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Re: BUG? RFE? printf lacking unicode support in multiple areas

From: Linda Walsh
Subject: Re: BUG? RFE? printf lacking unicode support in multiple areas
Date: Fri, 20 May 2011 15:03:25 -0700
User-agent: Mozilla/5.0 (Windows; U; Windows NT 6.0; en-US; rv: Thunderbird/ Mnenhy/


Greg Wooledge wrote:
On Fri, May 20, 2011 at 12:31:31AM -0700, Linda Walsh wrote:
1) use of of the \uXXXX and \UXXXXXXXX escape sequences
in the format string (16 and 32 bit Unicode values).

This isn't even a sentence.  What bash command did you execute, and
what did it do, and what did you expect it to do?
        Um...maybe what it does in 4.2?

Even if you had correctly used the $'...' syntax, $'\x3c\x20' is NOT
how you encode U+203C.
 Nor does it have anything to do with %lc,
Your information is invalid.

%lc uses wide chars 'wchar_t or wint_t'. These are 16 bits on Win&cygwin and 32 on with glib.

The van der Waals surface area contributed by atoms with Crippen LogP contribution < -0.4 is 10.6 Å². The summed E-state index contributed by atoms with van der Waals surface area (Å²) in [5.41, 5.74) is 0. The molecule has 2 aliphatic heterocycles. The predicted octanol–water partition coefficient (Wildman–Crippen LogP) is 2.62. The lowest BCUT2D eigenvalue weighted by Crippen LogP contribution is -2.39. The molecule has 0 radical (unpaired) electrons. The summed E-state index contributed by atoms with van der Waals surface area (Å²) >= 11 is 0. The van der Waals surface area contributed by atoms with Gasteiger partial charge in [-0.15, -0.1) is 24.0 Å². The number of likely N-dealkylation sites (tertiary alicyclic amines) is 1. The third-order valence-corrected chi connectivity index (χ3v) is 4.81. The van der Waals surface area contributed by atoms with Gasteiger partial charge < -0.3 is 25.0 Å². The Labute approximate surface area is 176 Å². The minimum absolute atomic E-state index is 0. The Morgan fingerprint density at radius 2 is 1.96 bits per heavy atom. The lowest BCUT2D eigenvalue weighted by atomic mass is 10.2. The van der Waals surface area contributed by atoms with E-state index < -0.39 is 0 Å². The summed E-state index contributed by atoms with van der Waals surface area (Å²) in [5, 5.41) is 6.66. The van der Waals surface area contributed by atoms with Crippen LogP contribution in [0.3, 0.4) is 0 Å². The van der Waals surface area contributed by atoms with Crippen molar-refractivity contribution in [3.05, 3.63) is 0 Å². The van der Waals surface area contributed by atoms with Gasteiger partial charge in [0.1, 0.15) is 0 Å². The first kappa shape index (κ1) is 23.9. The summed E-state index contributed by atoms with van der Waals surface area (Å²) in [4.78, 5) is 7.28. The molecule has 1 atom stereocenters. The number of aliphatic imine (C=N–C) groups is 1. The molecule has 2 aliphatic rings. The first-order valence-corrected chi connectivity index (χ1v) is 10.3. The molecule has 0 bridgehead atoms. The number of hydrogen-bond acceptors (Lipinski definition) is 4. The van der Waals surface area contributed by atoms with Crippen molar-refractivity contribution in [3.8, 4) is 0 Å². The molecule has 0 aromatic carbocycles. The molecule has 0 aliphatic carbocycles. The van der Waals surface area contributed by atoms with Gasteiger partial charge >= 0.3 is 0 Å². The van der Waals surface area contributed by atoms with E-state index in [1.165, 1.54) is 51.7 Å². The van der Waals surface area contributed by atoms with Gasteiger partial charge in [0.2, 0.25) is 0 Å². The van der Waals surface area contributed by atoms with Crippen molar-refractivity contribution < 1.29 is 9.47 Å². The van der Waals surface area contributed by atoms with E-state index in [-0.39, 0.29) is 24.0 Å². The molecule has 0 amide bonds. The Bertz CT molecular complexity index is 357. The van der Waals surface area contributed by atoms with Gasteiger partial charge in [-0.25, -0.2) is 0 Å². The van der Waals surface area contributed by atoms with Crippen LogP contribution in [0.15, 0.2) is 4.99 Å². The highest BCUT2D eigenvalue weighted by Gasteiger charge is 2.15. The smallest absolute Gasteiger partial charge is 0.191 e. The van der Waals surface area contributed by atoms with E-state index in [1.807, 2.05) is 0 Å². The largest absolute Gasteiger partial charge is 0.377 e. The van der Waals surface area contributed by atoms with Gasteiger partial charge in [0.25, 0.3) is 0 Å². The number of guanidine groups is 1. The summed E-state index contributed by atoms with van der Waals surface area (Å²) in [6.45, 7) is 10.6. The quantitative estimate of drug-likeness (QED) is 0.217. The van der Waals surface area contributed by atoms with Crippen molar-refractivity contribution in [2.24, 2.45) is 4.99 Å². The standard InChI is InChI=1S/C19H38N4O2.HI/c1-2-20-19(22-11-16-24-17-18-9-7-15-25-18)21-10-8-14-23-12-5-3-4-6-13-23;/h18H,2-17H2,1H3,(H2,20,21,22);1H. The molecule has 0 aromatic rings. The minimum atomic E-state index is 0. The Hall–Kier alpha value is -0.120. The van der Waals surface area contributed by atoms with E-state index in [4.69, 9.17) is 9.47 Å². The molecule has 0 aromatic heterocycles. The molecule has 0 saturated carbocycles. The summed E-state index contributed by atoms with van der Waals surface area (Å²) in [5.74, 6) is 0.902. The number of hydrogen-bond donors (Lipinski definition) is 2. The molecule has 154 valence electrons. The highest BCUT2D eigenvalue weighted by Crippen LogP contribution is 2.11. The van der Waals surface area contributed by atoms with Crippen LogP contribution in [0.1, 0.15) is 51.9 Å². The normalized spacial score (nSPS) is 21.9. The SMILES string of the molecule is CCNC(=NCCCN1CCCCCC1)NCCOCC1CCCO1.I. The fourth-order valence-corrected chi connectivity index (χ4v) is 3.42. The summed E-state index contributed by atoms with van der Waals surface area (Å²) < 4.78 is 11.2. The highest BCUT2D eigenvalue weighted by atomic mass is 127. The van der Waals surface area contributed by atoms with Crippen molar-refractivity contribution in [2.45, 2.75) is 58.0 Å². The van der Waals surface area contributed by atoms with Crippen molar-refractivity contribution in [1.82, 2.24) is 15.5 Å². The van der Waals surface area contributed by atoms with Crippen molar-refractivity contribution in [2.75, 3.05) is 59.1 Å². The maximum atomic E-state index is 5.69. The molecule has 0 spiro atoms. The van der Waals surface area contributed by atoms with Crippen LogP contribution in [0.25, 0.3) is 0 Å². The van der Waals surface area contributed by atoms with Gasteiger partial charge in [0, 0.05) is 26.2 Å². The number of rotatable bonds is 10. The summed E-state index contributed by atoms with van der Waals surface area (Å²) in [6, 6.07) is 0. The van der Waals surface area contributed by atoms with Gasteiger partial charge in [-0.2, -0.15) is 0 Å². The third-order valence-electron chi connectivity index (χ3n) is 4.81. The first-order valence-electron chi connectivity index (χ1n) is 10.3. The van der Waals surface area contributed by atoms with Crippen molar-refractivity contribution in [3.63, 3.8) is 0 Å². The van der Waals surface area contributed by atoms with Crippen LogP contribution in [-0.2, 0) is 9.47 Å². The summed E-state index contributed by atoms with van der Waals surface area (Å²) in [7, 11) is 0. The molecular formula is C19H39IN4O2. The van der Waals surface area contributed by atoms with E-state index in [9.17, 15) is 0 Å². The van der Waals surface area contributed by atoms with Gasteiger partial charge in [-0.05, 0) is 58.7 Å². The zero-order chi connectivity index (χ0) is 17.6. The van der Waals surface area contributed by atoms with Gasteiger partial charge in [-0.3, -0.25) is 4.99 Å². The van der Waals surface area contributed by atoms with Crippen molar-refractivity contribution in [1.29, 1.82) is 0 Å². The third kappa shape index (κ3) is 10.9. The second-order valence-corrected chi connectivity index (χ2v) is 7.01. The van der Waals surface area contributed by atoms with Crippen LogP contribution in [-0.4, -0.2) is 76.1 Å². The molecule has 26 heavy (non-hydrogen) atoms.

wchar_t is also defined as 'utf16' (as a type in the include header files
on linux).   That means from the page you so graciously point to:


one would use the UTF-16 value...which is..um...gee, lets see
0x203c.  Gosh, what'ya know!

the UTF-8 encoding of U+203C is E2 80 BC.

Which has nothing to do with the data input taken by the %lc format.

If your terminal encoding is set to UTF8, it SHOULD output UTF-8 -- a multibyte string is specified as the output.

address@hidden:/var/tmp/bash/bash-4.2$ a=$'\xe2\x80\xbc'; printf '%s\n' "$a"

Here the ? is the !! character being pasted across machines into my
vim window where I'm writing this email.  But trust me, it worked.

The gnu version of printf handles the \uXXXX and \UXXXXXXXX
version, but doesn't appear to handle the "%lc" format specifier.

What's that got to do with bash?

Gee, I dunno maybe because it wasn't in my bash and when I did a man of
printf, it showed me those formats so I tried them with printf as my
first test?   Normally bash follows conventions for its builtin utils
as the ones that are not builtin...but you think Bash following
such standards is unreasonable?

What does \u have to do with %lc?
Not much -- except that a a wide char of 0x203c output using %lc
should output the same multi-byte char as \u203c.

Did you get out of the wrong side of the bed? Your response drips with unnecessary hostility.

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